Monday, July 18, 2011

Ginger Beer

Isn't it pretty? It doesn't taste bad either. Ours was only very lightly carbonated because we did it in mason jars instead of bottles, so we had to open them to release built up gas while they were fermenting lest they explode.  (Mason jars are meant to hold a vacuum, not something pressurized).  The fermentation process ate up all the sugars, so I like to sweeten mine a little.  Next time I think I am also going to make it with ginger tea instead of water for added ginger flavor.
Read how to make a "ginger bug" in this post: Original post

Ginger Beer Recipe:
After 7 days your ginger bug should be bubbling, if it's not throw it away and start again.  If it is, it's ready to use. 
Dissolve 3 cups of Rapadura in 10 cups of boiling water (next time I make it, instead of boiling water I am going to use ginger tea, which you make by steeping cut up ginger in boiling water).  Once the sugar is dissolved add the juice of 4 lemons, and 20 more cups of water/ginger tea.   Mix well, cover the bowl tightly and leave for a week.  After 7 days transfer to eight quart bottles with corks or caps and leave for 14 days at room temperature. 

Sunday, July 17, 2011

Lavender Tea Bread

Here in Seattle all the lavender is blooming, which is freaking awesome.  Lavender is one of my favorite things so I've been surreptitiously gathering it wherever I go.   Not that I really think anyone would mind me taking it, there is so much all over the place currently.  The smell of lavender always reminds me of my English grandmother, probably because of the Yardley's English Lavender soap she always had around.  Keeping with the English theme, I made tea bread with lavender.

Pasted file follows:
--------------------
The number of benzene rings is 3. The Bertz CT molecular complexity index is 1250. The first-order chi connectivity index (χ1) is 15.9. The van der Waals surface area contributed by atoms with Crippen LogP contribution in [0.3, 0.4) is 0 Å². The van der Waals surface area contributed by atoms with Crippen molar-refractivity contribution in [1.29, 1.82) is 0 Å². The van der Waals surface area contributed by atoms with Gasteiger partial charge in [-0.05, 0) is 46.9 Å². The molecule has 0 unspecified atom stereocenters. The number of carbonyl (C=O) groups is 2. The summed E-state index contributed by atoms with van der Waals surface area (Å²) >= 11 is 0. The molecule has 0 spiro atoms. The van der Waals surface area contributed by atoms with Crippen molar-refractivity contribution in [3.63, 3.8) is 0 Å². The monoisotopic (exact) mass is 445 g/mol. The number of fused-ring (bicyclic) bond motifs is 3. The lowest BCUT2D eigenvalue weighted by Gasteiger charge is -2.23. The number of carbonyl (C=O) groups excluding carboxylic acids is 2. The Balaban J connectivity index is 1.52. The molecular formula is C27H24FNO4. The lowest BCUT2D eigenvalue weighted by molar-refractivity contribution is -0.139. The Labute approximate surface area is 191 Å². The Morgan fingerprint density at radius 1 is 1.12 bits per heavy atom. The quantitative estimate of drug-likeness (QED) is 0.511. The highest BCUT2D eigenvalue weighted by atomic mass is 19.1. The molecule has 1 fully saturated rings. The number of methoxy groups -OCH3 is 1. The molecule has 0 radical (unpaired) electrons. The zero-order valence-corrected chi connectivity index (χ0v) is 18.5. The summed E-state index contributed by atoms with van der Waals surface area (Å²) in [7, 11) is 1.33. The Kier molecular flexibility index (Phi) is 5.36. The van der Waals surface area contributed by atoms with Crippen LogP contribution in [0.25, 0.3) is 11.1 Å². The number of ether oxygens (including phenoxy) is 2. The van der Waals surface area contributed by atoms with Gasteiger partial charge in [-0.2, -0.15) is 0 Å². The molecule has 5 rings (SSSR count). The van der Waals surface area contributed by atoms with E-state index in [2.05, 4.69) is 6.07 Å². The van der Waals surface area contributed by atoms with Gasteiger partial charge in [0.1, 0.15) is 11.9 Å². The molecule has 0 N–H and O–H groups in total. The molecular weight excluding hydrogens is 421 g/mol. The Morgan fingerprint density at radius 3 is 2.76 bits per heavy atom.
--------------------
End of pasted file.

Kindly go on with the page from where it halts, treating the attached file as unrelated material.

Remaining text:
Best served with hot tea.

3/4 cup milk
3 tablespoons lavender
6 tablespoons butter (softened)
1 cup white sugar
2 eggs
2 cups flour
1 1/2 tablespoons baking powder
1/4 salt
(if you only have salted butter around, you can use that just omit the additional salt)

Baking Temp: 325 F (165 C)
Pan: 9x5 loaf
Cook Time: 50-65 minutes

1. Heat the milk and lavender together until at a simmer, remove from heat and let steep while you get the rest of the ingredients ready.  I strained the lavender out of mine before I added the milk, but you can leave it in if you want. (It should be noted for the uninitiated that you only use the closed flower buds, not the stems and leaves for this)
2. In a medium bowl cream together the sugar and softened butter.   Absolutely do not put the butter in the microwave to soften it.  Just don't.  Parts of it will inevitably get melty and it won't cream with the sugar properly.  If it isn't soft enough, mush it with your hands until it is smooth and soft (that's what I did. MMM, butter hands), then use a hand mixer to mix the sugar in until you get a creamy consistency.
3.  Add the eggs to the creamed butter and sugar and beat in until the mixture is light and fluffy. 
4. Combine remaining dry ingredients in a separate bowl, and alternately add them and the milk/lavender mix to the bowl with the creamed sugar, butter and eggs, mixing the whole time.  (This is one of those recipes I was really glad to have a hand mixer for.)
5. Bake in a preheated oven until a stick inserted in the middle of the loaf comes out clean (it will probably take more than 50 minutes, but that's a good time to start checking it)

Tea Owl is watching you.
I will definitely make this bread again.  It is an awesome dense, sweet bread.  Its kind of cakey and goes really well with a plain cup of earl grey.  (I like the double bergamont earl grey, but your tea choice is your own.)